Autonomous mowers are battery-powered machines designed for lawn mowing that require very low human labour. Autonomous mowers can increase turf quality and reduce local noise and pollution compared with gasoline-powered rotary mowers. However, very little is known about the effects of autonomous mowing on encroaching weeds. The aim of this research was to compare the effects of an autonomous mower and an ordinary gasoline-powered mower on weed development in an artificially infested tall fescue (Festuca arundinacea Schreb.) turf with different nitrogen (N) rates. A three-way factor experimental design with three replications was adopted. Factor A consisted of three N rates (0, 75, and 150 kg ha1), factor B consisted of two mowing systems (autonomous mower vs. walk-behind gasoline rotary mower equipped for mulching), and factor C which consisted of four different transplanted weed species: (a) Bellis perennis L., (b) Trifolium repens L.; (c) Trifolium subterraneum L.; and (d) Lotus corniculatus L. Of these, B. perennis is a rosette-type plant, while the other three species are creeping-type plants. The interaction between mowing system and transplanted weed species showed that the four transplanted weed species were larger when mowed by the autonomous mower than by the rotary mower. The autonomous mower yielded larger weeds probably because the constant mowing height caused the creeping weed species to grow sideways, since the turfgrass offered no competition for light. N fertilization increased turf quality and mowing quality, and also reduced spontaneous weed infestation. Autonomous mowing increased turf quality, mowing quality, but also the percentage of spontaneous weed cover.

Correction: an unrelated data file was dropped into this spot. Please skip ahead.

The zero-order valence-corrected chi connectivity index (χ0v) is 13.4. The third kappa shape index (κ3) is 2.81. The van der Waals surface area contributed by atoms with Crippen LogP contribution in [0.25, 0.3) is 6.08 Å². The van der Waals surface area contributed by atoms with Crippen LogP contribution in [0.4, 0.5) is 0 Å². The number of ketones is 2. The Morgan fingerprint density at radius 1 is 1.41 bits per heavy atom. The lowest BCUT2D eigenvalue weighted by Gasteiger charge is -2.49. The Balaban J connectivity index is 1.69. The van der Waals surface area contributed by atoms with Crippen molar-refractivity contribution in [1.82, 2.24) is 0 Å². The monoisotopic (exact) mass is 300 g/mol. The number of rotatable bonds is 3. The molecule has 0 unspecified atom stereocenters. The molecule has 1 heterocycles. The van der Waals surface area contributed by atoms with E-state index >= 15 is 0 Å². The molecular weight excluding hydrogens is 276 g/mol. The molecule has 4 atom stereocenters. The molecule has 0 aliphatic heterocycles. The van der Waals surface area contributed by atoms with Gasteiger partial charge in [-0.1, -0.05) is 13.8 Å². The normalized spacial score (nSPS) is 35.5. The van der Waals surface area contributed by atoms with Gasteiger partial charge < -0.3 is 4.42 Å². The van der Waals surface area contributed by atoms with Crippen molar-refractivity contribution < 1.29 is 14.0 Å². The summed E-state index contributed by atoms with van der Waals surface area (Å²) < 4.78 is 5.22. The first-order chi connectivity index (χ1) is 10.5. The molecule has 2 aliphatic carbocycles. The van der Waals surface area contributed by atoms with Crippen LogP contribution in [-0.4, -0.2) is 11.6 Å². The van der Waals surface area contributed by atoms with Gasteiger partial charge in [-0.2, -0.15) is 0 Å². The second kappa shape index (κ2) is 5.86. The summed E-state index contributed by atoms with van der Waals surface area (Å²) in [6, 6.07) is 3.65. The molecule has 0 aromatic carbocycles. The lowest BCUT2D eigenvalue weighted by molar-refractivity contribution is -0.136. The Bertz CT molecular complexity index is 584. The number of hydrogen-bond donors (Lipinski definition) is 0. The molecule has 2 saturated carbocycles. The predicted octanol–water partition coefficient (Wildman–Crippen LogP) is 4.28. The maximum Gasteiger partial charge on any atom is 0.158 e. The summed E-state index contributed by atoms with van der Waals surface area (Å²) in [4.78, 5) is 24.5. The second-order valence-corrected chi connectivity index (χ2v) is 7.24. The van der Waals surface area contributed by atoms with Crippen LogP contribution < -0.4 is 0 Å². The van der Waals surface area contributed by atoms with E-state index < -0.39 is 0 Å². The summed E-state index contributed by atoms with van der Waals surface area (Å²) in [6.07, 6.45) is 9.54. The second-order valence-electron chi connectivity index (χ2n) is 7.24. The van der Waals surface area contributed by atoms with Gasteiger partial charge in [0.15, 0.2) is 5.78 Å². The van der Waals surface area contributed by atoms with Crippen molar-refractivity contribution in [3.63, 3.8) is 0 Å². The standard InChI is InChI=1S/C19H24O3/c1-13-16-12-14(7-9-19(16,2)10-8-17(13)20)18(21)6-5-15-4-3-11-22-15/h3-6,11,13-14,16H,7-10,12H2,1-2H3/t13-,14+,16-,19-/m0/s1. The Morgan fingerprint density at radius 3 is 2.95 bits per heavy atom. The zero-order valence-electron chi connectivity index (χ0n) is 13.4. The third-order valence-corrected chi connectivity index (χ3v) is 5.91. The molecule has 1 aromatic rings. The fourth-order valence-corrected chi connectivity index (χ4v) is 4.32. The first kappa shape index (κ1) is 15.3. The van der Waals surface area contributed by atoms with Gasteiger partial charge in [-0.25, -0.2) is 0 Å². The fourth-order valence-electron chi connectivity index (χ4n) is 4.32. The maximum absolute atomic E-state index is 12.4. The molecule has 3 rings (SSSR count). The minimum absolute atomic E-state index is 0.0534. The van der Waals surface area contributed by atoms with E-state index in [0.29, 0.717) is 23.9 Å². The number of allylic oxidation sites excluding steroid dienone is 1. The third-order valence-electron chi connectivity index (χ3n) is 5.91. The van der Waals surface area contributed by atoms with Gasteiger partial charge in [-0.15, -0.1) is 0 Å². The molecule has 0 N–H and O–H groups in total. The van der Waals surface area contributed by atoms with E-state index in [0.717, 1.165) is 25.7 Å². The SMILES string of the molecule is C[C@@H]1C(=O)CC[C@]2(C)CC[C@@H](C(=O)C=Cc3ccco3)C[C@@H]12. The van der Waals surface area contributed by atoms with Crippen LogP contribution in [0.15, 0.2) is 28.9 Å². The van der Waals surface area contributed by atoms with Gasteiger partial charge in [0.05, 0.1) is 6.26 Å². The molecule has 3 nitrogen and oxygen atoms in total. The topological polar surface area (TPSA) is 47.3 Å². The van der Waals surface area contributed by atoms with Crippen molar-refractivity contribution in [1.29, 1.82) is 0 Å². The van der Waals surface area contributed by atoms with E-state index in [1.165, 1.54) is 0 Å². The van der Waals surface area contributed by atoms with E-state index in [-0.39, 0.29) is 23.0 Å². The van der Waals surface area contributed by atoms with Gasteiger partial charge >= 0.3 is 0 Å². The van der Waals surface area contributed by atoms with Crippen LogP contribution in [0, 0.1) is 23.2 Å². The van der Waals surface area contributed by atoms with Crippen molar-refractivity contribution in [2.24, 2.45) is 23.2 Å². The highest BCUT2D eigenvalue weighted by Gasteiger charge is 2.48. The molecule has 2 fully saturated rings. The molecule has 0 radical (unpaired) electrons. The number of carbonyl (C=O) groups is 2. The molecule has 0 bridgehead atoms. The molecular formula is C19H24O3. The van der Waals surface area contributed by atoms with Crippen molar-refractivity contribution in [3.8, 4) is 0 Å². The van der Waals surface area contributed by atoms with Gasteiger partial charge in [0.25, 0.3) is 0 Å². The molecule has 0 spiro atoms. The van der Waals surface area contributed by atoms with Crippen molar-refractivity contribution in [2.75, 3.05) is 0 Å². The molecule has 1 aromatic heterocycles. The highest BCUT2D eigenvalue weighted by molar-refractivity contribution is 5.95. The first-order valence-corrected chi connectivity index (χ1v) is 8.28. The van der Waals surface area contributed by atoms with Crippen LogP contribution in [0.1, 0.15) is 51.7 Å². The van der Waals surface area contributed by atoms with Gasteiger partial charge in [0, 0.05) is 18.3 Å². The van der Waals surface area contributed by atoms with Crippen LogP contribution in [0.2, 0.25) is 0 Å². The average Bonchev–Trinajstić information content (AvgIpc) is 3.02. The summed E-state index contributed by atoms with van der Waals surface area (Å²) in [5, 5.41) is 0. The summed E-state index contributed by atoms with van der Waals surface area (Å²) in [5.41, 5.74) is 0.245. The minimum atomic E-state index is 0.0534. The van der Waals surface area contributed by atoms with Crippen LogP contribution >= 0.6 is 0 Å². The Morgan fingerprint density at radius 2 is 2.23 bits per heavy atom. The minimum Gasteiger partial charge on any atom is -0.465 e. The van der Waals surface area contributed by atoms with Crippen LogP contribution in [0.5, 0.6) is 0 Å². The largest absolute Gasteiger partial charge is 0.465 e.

Autonomous mower vs. rotary mower: effects on turf quality and weed control in tall fescue lawn

Pirchio, M
;
Fontanelli, M;Frasconi, C;Martelloni, L;Raffaelli, M;Peruzzi, A;Gaetani, M;Magni, S;Caturegli, L;Volterrani, M;Grossi, N
2018-01-01

Abstract

Autonomous mowers are battery-powered machines designed for lawn mowing that require very low human labour. Autonomous mowers can increase turf quality and reduce local noise and pollution compared with gasoline-powered rotary mowers. However, very little is known about the effects of autonomous mowing on encroaching weeds. The aim of this research was to compare the effects of an autonomous mower and an ordinary gasoline-powered mower on weed development in an artificially infested tall fescue (Festuca arundinacea Schreb.) turf with different nitrogen (N) rates. A three-way factor experimental design with three replications was adopted. Factor A consisted of three N rates (0, 75, and 150 kg ha1), factor B consisted of two mowing systems (autonomous mower vs. walk-behind gasoline rotary mower equipped for mulching), and factor C which consisted of four different transplanted weed species: (a) Bellis perennis L., (b) Trifolium repens L.; (c) Trifolium subterraneum L.; and (d) Lotus corniculatus L. Of these, B. perennis is a rosette-type plant, while the other three species are creeping-type plants. The interaction between mowing system and transplanted weed species showed that the four transplanted weed species were larger when mowed by the autonomous mower than by the rotary mower. The autonomous mower yielded larger weeds probably because the constant mowing height caused the creeping weed species to grow sideways, since the turfgrass offered no competition for light. N fertilization increased turf quality and mowing quality, and also reduced spontaneous weed infestation. Autonomous mowing increased turf quality, mowing quality, but also the percentage of spontaneous weed cover.
2018
Pirchio, M; Fontanelli, M; Frasconi, C; Martelloni, L; Raffaelli, M; Peruzzi, A; Gaetani, M; Magni, S; Caturegli, L; Volterrani, M; Grossi, N
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Utilizza questo identificativo per citare o creare un link a questo documento: https://hdl.handle.net/11568/917448
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